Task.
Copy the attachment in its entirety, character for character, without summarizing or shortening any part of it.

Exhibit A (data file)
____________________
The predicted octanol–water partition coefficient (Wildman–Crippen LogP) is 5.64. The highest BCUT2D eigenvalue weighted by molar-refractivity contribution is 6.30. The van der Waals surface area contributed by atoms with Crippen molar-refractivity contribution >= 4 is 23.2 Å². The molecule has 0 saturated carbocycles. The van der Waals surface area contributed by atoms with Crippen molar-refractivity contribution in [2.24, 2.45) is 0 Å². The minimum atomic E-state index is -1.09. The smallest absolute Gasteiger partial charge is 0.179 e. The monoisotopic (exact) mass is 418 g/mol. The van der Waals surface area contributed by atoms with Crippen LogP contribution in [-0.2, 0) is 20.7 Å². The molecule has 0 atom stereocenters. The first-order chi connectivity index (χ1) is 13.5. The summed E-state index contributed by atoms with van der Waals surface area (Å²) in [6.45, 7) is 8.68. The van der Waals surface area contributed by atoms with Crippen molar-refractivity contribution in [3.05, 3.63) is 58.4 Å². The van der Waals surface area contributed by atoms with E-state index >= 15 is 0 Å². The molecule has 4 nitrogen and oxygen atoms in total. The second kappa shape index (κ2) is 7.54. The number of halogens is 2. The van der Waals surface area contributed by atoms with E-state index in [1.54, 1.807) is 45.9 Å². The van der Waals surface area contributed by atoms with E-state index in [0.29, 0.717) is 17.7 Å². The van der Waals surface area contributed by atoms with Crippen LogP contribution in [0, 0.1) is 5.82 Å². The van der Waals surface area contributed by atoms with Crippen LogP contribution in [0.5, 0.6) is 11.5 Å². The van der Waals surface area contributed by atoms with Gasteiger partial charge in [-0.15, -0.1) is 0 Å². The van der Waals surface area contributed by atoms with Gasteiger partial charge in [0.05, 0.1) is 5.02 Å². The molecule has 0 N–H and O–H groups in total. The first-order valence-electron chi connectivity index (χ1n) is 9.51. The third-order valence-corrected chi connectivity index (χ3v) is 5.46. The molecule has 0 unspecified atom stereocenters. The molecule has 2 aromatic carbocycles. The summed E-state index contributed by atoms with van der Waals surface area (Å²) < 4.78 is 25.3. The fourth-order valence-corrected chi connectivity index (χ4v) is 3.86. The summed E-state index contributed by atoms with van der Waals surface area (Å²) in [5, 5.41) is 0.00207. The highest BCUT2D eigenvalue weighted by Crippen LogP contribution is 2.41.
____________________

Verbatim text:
The predicted octanol–water partition coefficient (Wildman–Crippen LogP) is 5.64. The highest BCUT2D eigenvalue weighted by molar-refractivity contribution is 6.30. The van der Waals surface area contributed by atoms with Crippen molar-refractivity contribution >= 4 is 23.2 Å². The molecule has 0 saturated carbocycles. The van der Waals surface area contributed by atoms with Crippen molar-refractivity contribution in [2.24, 2.45) is 0 Å². The minimum atomic E-state index is -1.09. The smallest absolute Gasteiger partial charge is 0.179 e. The monoisotopic (exact) mass is 418 g/mol. The van der Waals surface area contributed by atoms with Crippen LogP contribution in [-0.2, 0) is 20.7 Å². The molecule has 0 atom stereocenters. The first-order chi connectivity index (χ1) is 13.5. The summed E-state index contributed by atoms with van der Waals surface area (Å²) in [6.45, 7) is 8.68. The van der Waals surface area contributed by atoms with Crippen molar-refractivity contribution in [3.05, 3.63) is 58.4 Å². The van der Waals surface area contributed by atoms with E-state index >= 15 is 0 Å². The molecule has 4 nitrogen and oxygen atoms in total. The second kappa shape index (κ2) is 7.54. The number of halogens is 2. The van der Waals surface area contributed by atoms with E-state index in [1.54, 1.807) is 45.9 Å². The van der Waals surface area contributed by atoms with E-state index in [0.29, 0.717) is 17.7 Å². The van der Waals surface area contributed by atoms with Crippen LogP contribution in [0, 0.1) is 5.82 Å². The van der Waals surface area contributed by atoms with Crippen LogP contribution in [0.5, 0.6) is 11.5 Å². The van der Waals surface area contributed by atoms with Gasteiger partial charge in [-0.15, -0.1) is 0 Å². The van der Waals surface area contributed by atoms with Gasteiger partial charge in [0.05, 0.1) is 5.02 Å². The molecule has 0 N–H and O–H groups in total. The first-order valence-electron chi connectivity index (χ1n) is 9.51. The third-order valence-corrected chi connectivity index (χ3v) is 5.46. The molecule has 0 unspecified atom stereocenters. The molecule has 2 aromatic carbocycles. The summed E-state index contributed by atoms with van der Waals surface area (Å²) < 4.78 is 25.3. The fourth-order valence-corrected chi connectivity index (χ4v) is 3.86. The summed E-state index contributed by atoms with van der Waals surface area (Å²) in [5, 5.41) is 0.00207. The highest BCUT2D eigenvalue weighted by Crippen LogP contribution is 2.41.